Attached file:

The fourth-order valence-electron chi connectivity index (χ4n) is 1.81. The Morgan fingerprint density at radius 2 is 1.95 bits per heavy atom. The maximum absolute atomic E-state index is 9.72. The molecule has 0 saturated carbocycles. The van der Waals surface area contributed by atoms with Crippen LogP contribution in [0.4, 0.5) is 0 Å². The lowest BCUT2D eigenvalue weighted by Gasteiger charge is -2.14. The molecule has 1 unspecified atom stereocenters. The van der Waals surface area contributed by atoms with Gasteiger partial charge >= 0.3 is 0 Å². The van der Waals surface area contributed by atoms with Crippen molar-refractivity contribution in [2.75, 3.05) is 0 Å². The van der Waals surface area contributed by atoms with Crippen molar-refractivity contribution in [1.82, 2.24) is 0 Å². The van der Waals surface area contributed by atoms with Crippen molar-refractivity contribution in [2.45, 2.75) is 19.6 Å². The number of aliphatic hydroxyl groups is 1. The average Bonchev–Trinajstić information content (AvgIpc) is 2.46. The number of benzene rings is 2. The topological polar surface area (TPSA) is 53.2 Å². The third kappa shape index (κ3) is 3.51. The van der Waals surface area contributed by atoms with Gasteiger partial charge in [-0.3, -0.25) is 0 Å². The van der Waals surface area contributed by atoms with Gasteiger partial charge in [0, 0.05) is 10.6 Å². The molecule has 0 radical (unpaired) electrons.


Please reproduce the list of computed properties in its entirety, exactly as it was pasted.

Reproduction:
The fourth-order valence-electron chi connectivity index (χ4n) is 1.81. The Morgan fingerprint density at radius 2 is 1.95 bits per heavy atom. The maximum absolute atomic E-state index is 9.72. The molecule has 0 saturated carbocycles. The van der Waals surface area contributed by atoms with Crippen LogP contribution in [0.4, 0.5) is 0 Å². The lowest BCUT2D eigenvalue weighted by Gasteiger charge is -2.14. The molecule has 1 unspecified atom stereocenters. The van der Waals surface area contributed by atoms with Gasteiger partial charge >= 0.3 is 0 Å². The van der Waals surface area contributed by atoms with Crippen molar-refractivity contribution in [2.75, 3.05) is 0 Å². The van der Waals surface area contributed by atoms with Crippen molar-refractivity contribution in [1.82, 2.24) is 0 Å². The van der Waals surface area contributed by atoms with Crippen molar-refractivity contribution in [2.45, 2.75) is 19.6 Å². The number of aliphatic hydroxyl groups is 1. The average Bonchev–Trinajstić information content (AvgIpc) is 2.46. The number of benzene rings is 2. The topological polar surface area (TPSA) is 53.2 Å². The third kappa shape index (κ3) is 3.51. The van der Waals surface area contributed by atoms with Gasteiger partial charge in [-0.3, -0.25) is 0 Å². The van der Waals surface area contributed by atoms with Gasteiger partial charge in [0, 0.05) is 10.6 Å². The molecule has 0 radical (unpaired) electrons.